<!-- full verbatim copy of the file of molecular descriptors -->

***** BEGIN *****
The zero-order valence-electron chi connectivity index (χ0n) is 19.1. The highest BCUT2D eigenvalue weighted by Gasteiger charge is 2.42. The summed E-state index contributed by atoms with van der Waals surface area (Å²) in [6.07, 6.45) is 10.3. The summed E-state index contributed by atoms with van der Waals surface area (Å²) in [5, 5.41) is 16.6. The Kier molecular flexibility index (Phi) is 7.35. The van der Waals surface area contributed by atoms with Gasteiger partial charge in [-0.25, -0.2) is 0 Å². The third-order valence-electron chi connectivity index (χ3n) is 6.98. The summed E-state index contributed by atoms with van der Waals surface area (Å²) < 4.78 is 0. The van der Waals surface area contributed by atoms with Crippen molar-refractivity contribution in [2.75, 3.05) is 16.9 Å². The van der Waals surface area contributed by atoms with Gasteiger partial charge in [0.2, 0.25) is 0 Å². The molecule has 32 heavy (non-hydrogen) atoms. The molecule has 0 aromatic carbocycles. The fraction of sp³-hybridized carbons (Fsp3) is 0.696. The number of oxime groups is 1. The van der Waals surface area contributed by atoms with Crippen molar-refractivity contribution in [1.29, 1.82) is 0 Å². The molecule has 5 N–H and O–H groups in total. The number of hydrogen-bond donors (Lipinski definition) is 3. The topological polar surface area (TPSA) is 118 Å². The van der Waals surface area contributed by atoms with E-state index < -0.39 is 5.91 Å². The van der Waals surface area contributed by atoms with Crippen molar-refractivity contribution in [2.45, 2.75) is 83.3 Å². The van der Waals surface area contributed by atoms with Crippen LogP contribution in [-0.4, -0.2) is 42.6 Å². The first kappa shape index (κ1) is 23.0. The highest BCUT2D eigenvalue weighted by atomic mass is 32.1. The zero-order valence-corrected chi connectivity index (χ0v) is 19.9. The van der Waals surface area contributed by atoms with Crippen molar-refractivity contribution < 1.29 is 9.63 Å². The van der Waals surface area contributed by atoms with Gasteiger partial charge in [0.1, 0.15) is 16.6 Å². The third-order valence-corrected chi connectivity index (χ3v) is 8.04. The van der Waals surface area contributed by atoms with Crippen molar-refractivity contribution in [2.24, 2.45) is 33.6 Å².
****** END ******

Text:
The zero-order valence-electron chi connectivity index (χ0n) is 19.1. The highest BCUT2D eigenvalue weighted by Gasteiger charge is 2.42. The summed E-state index contributed by atoms with van der Waals surface area (Å²) in [6.07, 6.45) is 10.3. The summed E-state index contributed by atoms with van der Waals surface area (Å²) in [5, 5.41) is 16.6. The Kier molecular flexibility index (Phi) is 7.35. The van der Waals surface area contributed by atoms with Gasteiger partial charge in [-0.25, -0.2) is 0 Å². The third-order valence-electron chi connectivity index (χ3n) is 6.98. The summed E-state index contributed by atoms with van der Waals surface area (Å²) < 4.78 is 0. The van der Waals surface area contributed by atoms with Crippen molar-refractivity contribution in [2.75, 3.05) is 16.9 Å². The van der Waals surface area contributed by atoms with Gasteiger partial charge in [0.2, 0.25) is 0 Å². The molecule has 32 heavy (non-hydrogen) atoms. The molecule has 0 aromatic carbocycles. The fraction of sp³-hybridized carbons (Fsp3) is 0.696. The number of oxime groups is 1. The van der Waals surface area contributed by atoms with Crippen molar-refractivity contribution in [1.29, 1.82) is 0 Å². The molecule has 5 N–H and O–H groups in total. The number of hydrogen-bond donors (Lipinski definition) is 3. The topological polar surface area (TPSA) is 118 Å². The van der Waals surface area contributed by atoms with E-state index < -0.39 is 5.91 Å². The van der Waals surface area contributed by atoms with Crippen molar-refractivity contribution in [2.45, 2.75) is 83.3 Å². The van der Waals surface area contributed by atoms with Crippen LogP contribution in [-0.4, -0.2) is 42.6 Å². The first kappa shape index (κ1) is 23.0. The highest BCUT2D eigenvalue weighted by atomic mass is 32.1. The zero-order valence-corrected chi connectivity index (χ0v) is 19.9. The van der Waals surface area contributed by atoms with Crippen molar-refractivity contribution < 1.29 is 9.63 Å². The van der Waals surface area contributed by atoms with Gasteiger partial charge in [0.1, 0.15) is 16.6 Å². The third-order valence-corrected chi connectivity index (χ3v) is 8.04. The van der Waals surface area contributed by atoms with Crippen molar-refractivity contribution in [2.24, 2.45) is 33.6 Å².